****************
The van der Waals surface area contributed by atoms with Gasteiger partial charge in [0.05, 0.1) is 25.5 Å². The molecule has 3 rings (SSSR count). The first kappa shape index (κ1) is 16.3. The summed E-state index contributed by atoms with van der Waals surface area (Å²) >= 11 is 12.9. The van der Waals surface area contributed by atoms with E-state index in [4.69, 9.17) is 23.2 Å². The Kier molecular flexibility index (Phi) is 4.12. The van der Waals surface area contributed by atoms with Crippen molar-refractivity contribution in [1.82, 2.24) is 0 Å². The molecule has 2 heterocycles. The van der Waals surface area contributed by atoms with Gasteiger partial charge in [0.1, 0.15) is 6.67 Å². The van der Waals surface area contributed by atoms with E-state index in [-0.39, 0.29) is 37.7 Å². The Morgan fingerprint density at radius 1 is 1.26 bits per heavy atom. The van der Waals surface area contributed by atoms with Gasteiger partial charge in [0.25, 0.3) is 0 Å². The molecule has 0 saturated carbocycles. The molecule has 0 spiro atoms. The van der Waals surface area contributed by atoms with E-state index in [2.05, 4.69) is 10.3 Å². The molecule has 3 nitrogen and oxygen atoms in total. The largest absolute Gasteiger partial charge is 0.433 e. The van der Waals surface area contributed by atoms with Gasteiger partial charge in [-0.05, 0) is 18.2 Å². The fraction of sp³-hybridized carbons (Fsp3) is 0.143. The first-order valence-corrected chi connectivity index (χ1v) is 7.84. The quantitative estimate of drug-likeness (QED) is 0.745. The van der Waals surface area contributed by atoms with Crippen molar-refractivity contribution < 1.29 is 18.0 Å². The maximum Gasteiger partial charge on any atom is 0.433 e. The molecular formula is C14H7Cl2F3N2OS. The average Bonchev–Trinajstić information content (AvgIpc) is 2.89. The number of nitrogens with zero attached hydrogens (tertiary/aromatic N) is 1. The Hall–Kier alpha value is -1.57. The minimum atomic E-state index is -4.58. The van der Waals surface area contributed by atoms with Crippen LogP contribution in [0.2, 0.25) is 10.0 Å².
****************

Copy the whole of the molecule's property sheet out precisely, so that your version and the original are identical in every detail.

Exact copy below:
The van der Waals surface area contributed by atoms with Gasteiger partial charge in [0.05, 0.1) is 25.5 Å². The molecule has 3 rings (SSSR count). The first kappa shape index (κ1) is 16.3. The summed E-state index contributed by atoms with van der Waals surface area (Å²) >= 11 is 12.9. The van der Waals surface area contributed by atoms with E-state index in [4.69, 9.17) is 23.2 Å². The Kier molecular flexibility index (Phi) is 4.12. The van der Waals surface area contributed by atoms with Crippen molar-refractivity contribution in [1.82, 2.24) is 0 Å². The molecule has 2 heterocycles. The van der Waals surface area contributed by atoms with Gasteiger partial charge in [0.1, 0.15) is 6.67 Å². The van der Waals surface area contributed by atoms with E-state index in [-0.39, 0.29) is 37.7 Å². The Morgan fingerprint density at radius 1 is 1.26 bits per heavy atom. The van der Waals surface area contributed by atoms with Gasteiger partial charge in [0.25, 0.3) is 0 Å². The molecule has 0 saturated carbocycles. The molecule has 0 spiro atoms. The van der Waals surface area contributed by atoms with E-state index in [2.05, 4.69) is 10.3 Å². The molecule has 3 nitrogen and oxygen atoms in total. The largest absolute Gasteiger partial charge is 0.433 e. The van der Waals surface area contributed by atoms with Gasteiger partial charge in [-0.05, 0) is 18.2 Å². The fraction of sp³-hybridized carbons (Fsp3) is 0.143. The first-order valence-corrected chi connectivity index (χ1v) is 7.84. The quantitative estimate of drug-likeness (QED) is 0.745. The van der Waals surface area contributed by atoms with Crippen molar-refractivity contribution < 1.29 is 18.0 Å². The maximum Gasteiger partial charge on any atom is 0.433 e. The molecular formula is C14H7Cl2F3N2OS. The average Bonchev–Trinajstić information content (AvgIpc) is 2.89. The number of nitrogens with zero attached hydrogens (tertiary/aromatic N) is 1. The Hall–Kier alpha value is -1.57. The minimum atomic E-state index is -4.58. The van der Waals surface area contributed by atoms with Crippen LogP contribution in [0.2, 0.25) is 10.0 Å².